- No z-movies: Look, I can handle my fair share of bad movies here and there, but I'm sorry, this is where I draw the line. The only reason I'm watching a low-budget college film is if that damn thing has won an Oscar (or otherwise, is socially-praised enough to garner sufficient attention). Unless these films are sequels or remakes, they do not count and can gladly be forgotten. But really, if I could have my way, most if not all of these 'movies' should be destroyed if I deem their existence redundant.
- A movie must be sixty minutes to qualify as a feature film. This rule may be subject to change once I start exploring movies from a hundred years ago, but we'll see.
Before I wrap this bio up, I want to say a little thing about myself. Films are fascinating. I personally love the soundtracks and the practical effects of movies from the 1980s, and I believe this decade truly has something special about it.
Zed1999 ~ 28 July 2020 0253
Blade Runner (1982)
Visually stunning, audibly beautiful, very pretentious.
*I viewed the Final Cut version of this film.
Ridley Scott's BLADE RUNNER is one of those movies that, regardless of its age, looks like it could have come out yesterday thanks to the miracle of blu-ray digital enhancement. The special effects look preposterously good for a film from 1982, not five years after George Lucas' original STAR WARS braced theatres. The bustling neon-lit streets of 2019 Los Angeles are full of character, bearing an eerie foreshadowing of the gloomy distopia that society may one day become. It's no big surprise that most of the film is shot at night, when the colours of the movie really jump out at you. I think this movie easily has some of the best visual effects of its time, and if that isn't enough for you, Philip K. Dick, author of the book upon which the film is based, saw a brief screening of the movie and said it was just like how he'd imagined it in his book; that it was beautiful. Dick never lived to see the actual release of the movie.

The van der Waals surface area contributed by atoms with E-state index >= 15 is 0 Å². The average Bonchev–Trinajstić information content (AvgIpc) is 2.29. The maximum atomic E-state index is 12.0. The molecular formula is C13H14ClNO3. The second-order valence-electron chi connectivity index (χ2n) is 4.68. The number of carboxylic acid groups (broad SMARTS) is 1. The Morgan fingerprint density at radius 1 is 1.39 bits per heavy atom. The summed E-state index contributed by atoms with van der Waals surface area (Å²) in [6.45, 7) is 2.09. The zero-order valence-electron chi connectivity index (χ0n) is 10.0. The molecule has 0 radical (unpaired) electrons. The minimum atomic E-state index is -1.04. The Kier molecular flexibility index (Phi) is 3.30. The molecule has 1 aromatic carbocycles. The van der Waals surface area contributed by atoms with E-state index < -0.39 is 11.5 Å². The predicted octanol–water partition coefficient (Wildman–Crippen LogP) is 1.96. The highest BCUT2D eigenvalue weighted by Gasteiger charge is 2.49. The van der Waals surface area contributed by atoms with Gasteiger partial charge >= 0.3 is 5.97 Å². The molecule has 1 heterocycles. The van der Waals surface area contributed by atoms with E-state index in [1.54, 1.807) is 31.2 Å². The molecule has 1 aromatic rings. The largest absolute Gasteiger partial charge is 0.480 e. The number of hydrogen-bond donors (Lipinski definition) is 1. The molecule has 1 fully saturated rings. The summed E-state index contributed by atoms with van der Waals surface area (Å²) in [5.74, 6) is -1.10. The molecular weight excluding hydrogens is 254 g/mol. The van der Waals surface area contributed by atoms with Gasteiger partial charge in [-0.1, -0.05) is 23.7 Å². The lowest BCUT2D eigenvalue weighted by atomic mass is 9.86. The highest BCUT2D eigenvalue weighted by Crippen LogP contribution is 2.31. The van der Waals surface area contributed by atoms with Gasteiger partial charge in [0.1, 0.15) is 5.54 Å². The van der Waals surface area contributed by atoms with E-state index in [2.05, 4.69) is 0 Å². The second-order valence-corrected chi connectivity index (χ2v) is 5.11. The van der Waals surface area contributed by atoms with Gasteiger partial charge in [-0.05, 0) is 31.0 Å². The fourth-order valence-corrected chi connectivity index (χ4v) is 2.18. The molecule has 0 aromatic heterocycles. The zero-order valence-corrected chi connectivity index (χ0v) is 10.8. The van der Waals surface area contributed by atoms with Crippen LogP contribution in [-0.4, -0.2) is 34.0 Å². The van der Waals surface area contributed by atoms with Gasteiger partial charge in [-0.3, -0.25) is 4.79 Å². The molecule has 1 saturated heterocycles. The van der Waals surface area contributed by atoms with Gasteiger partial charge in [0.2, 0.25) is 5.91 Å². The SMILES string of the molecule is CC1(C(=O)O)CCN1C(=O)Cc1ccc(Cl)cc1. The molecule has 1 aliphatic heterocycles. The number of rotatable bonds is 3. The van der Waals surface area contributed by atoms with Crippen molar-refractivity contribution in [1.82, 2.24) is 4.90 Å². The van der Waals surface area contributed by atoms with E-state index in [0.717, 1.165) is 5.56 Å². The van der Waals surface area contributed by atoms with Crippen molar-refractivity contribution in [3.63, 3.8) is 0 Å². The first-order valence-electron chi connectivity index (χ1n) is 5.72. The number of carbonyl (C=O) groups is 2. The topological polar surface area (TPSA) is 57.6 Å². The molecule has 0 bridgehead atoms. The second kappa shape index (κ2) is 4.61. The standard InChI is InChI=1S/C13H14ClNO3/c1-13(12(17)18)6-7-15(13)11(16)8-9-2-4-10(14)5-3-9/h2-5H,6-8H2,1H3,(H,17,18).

As for Vangelis' soundtrack (which I own on vinyl), it really adds the final touch. Every synthesised note is oozing with a distant-future-sci-fi feeling, and it really is superb at times.
The cast is perfect. Harrison Ford stars as Detective Rick Deckard opposite Rutger Hauer, the stone-cold Replicant leader, and even the randomers on the crowded streets seem to have their own lives to deal with, too.
Apparently the film suffered from serious tension on the set because the crew (made up laregly of yanks) wasn't fond of the way British director Ridley Scott shot his movies, and a lot of conflict arose as a result. It seems that most 'great' movies are plagued with these sort of problems. So is BLADE RUNNER really that great?
No, not really.
I have given the film a solid 8/10 score primarily based on how gorgeously the film is presented, from the huge glittering buildings right down to the passionate (and sometimes depressing) soundtrack. So what's the problem? Let me tell you that, as someone who's seen the movie a great deal of times, I never really clicked with it. My first viewing felt underwhelming, and sadly, it seems all my viewings are destined to be this way, for the most part. Why does Roy Batty need to strip down to his underwear as he chases Deckard at the end of the movie, howling like a wolf as he does it? Why does Deckard do this whole charade with the stripper Replicant, when he could just shoot her on the spot? Answer: there isn't an answer. The film's plot lacks a lot of substance here and there, with very slow pacing that will surely weed out any viewers with short attention-spans in the first fifteen minutes. Ford's character doesn't come off as unlikeable, or just likeable, for that matter. He comes off as very plain and dull. (Ironically, this is actually an accurate reflection of Rick Deckard in the book DO ANDROIDS DREAM OF ELECTRIC SHEEP? It's up to you if you think it's intentional or not.) The romance sub-plot is about as needful as someone walking into the movie theatre, giving you a swift kick in the balls, then walking back out. It has barely any substance. I really don't see why they needed to add it, especially as the movie already largely digresses from what the book's premise was.